The world of corporate America is quite familiar with the employee agreement, also known as an employee contract. They are used from every level of employment, from the mail room to the board of directors. They are often governed by the corporate constitution or corporate bylaws, or sometimes both. Many people don’t realize that they are even signing an employee agreement when they are hired but they are often embedded in the average employment application or they are signed on the first day of work when most people fill out tax forms and other paperwork. Let’s take a look at what goes into the average employee agreement.
In most cases, an employment agreement is a brief contract that simply outlines the basics of a job, what you’ll make and what you have to do to get fired. It is only when the job begins to add zeros at the end of the salary that the average employment agreement begins to multiply in pages. When you think about a professional athlete’s employment contract that he or she has with a pro sports team, images of dictionary sized contracts that stretch for hundreds of pages come to mind with clauses to cover every conceivable instance that could come up. Employment agreements like these only exist for the highest of high rollers, but they are a necessary part of corporate life in the 21st century.
One part of an employment contract that many people overlook is the part spelling out benefits, not just wages. For some companies, this part of the contract is simply copied and pasted from a template to reflect what all employees at that level receive as benefits, but if you are a CEO or if the position you have is completely unique, that part of the contract will have to be crafted by hand and made especially for that person.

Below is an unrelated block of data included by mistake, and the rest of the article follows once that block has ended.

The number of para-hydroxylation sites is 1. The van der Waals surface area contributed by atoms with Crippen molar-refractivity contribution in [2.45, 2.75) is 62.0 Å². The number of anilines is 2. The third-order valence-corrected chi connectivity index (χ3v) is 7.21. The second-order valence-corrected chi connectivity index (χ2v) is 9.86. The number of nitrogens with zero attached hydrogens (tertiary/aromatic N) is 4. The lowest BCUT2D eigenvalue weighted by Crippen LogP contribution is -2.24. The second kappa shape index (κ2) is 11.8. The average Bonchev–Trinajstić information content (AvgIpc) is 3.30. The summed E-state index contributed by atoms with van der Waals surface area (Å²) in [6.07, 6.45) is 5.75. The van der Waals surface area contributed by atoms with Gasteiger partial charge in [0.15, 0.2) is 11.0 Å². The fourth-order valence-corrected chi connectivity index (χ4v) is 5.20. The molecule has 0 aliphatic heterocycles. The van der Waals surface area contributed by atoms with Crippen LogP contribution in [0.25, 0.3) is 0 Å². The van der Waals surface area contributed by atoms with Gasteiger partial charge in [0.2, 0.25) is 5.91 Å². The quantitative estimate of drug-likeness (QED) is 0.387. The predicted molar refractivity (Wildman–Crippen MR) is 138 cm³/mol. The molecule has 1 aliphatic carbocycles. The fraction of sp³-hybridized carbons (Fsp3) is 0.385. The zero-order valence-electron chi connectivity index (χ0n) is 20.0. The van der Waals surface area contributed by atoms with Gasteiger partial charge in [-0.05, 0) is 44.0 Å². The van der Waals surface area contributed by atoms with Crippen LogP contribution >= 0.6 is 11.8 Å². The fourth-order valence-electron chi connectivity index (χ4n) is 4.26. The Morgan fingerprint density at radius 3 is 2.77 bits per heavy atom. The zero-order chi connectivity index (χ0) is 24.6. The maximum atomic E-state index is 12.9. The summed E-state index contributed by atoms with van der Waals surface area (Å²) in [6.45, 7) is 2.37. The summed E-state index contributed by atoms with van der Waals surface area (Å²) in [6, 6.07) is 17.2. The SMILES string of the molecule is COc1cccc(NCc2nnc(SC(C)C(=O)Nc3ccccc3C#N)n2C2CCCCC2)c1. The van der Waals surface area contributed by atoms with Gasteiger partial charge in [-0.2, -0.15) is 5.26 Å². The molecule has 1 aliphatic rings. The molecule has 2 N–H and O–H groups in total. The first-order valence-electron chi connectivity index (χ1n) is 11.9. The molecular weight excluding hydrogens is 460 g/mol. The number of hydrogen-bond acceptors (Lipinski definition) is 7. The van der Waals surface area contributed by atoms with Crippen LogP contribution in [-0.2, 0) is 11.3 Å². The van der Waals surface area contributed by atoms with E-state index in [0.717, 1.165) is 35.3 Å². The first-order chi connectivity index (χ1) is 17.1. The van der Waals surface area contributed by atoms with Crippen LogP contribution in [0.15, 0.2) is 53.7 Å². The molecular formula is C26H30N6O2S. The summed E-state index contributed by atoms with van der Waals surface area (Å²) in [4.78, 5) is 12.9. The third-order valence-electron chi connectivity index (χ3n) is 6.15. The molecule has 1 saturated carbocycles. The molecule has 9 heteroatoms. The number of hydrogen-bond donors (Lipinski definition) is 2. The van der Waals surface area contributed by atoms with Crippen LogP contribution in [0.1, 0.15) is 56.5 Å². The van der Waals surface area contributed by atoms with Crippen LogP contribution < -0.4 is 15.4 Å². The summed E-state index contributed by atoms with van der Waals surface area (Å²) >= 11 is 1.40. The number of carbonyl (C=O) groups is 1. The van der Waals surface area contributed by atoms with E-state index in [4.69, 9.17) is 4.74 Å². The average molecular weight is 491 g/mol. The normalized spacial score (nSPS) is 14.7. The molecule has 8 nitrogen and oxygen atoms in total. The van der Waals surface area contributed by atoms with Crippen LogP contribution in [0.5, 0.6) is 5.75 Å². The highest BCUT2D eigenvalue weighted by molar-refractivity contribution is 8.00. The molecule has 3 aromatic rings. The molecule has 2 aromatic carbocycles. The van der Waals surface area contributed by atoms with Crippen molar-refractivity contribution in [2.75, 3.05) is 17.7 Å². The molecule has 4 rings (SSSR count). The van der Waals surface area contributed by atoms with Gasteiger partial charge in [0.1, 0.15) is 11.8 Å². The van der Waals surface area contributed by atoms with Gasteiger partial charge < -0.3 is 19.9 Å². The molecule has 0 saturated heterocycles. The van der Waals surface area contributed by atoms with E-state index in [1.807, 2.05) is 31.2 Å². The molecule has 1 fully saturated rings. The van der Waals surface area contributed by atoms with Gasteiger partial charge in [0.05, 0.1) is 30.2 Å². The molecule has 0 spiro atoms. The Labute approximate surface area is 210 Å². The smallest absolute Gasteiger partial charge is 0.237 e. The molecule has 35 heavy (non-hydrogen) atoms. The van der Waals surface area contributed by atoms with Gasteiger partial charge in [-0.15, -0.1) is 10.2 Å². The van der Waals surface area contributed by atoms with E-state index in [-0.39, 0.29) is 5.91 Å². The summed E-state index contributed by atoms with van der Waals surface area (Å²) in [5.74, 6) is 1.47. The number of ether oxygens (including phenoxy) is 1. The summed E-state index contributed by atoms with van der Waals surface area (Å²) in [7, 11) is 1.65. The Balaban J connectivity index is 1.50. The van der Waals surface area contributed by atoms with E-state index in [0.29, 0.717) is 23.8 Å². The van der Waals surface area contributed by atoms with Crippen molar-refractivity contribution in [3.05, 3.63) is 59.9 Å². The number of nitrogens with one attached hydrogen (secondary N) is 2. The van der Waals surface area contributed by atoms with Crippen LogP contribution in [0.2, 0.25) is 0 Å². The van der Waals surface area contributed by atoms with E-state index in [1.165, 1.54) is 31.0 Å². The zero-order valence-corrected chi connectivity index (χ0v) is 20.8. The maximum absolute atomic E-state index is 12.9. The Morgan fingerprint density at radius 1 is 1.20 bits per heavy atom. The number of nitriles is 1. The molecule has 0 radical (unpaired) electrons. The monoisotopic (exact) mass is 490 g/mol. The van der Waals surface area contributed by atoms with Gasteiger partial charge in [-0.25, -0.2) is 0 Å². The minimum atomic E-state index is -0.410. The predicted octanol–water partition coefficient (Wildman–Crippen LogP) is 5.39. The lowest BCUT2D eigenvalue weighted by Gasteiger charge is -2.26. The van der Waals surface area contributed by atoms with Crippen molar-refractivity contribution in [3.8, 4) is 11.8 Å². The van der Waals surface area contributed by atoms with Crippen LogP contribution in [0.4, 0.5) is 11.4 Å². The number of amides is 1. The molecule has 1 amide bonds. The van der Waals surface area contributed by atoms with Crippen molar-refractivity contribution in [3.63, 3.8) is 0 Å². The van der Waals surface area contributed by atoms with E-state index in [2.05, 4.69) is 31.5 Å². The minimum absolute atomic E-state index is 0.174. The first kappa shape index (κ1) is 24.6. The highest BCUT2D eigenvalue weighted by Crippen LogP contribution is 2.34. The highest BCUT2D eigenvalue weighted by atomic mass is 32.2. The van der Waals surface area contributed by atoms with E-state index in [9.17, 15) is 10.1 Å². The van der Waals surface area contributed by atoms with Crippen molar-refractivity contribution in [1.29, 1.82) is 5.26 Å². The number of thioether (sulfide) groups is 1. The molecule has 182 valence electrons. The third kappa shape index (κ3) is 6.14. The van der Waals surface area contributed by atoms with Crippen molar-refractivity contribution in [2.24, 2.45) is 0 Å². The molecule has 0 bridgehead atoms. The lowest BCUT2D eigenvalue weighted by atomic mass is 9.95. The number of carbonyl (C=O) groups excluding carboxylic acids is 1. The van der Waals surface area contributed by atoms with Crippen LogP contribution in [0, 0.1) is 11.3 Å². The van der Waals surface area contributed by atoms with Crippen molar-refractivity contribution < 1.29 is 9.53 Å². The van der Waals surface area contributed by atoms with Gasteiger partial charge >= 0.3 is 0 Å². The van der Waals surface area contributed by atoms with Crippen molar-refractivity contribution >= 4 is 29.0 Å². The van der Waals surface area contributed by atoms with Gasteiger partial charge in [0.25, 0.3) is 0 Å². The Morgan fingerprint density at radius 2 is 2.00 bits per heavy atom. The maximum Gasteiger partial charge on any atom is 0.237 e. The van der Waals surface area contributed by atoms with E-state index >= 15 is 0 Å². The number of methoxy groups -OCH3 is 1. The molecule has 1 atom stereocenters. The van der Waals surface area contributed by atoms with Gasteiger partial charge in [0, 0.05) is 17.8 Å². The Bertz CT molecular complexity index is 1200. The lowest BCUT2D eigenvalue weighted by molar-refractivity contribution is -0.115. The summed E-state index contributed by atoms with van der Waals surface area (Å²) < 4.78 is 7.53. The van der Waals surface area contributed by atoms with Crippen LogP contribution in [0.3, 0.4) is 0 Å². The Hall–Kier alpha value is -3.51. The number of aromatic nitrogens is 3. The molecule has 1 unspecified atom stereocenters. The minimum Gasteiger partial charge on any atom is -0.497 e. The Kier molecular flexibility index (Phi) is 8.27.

There can also be a part of your employment agreement that takes about reimbursement of expenses. Again, this isn’t a part of a contract that a mail room employee would have to worry about, but if your job is going to be taking you to the far reaches of the globe, you will want to have the procedure for things like this written directly into your contract.
Sometimes, employees can have special clauses written directly into their employment contract that are needed because their job is utterly and completely unique. Of course, crafting individual contracts can be a great expense to any corporation, even if you have your own team of on-staff lawyers, so, in most cases, templates are used whenever possible.
Employment contracts can also have special clauses or conditions inserted in them by the employer. Things like performance guidelines or personal conduct requirements can be written in and are usually quite legal although they can obviously be challenged by an employee if he or she feels that they are unfair.
The world of employment agreements is an interesting one that is constantly changing and evolving.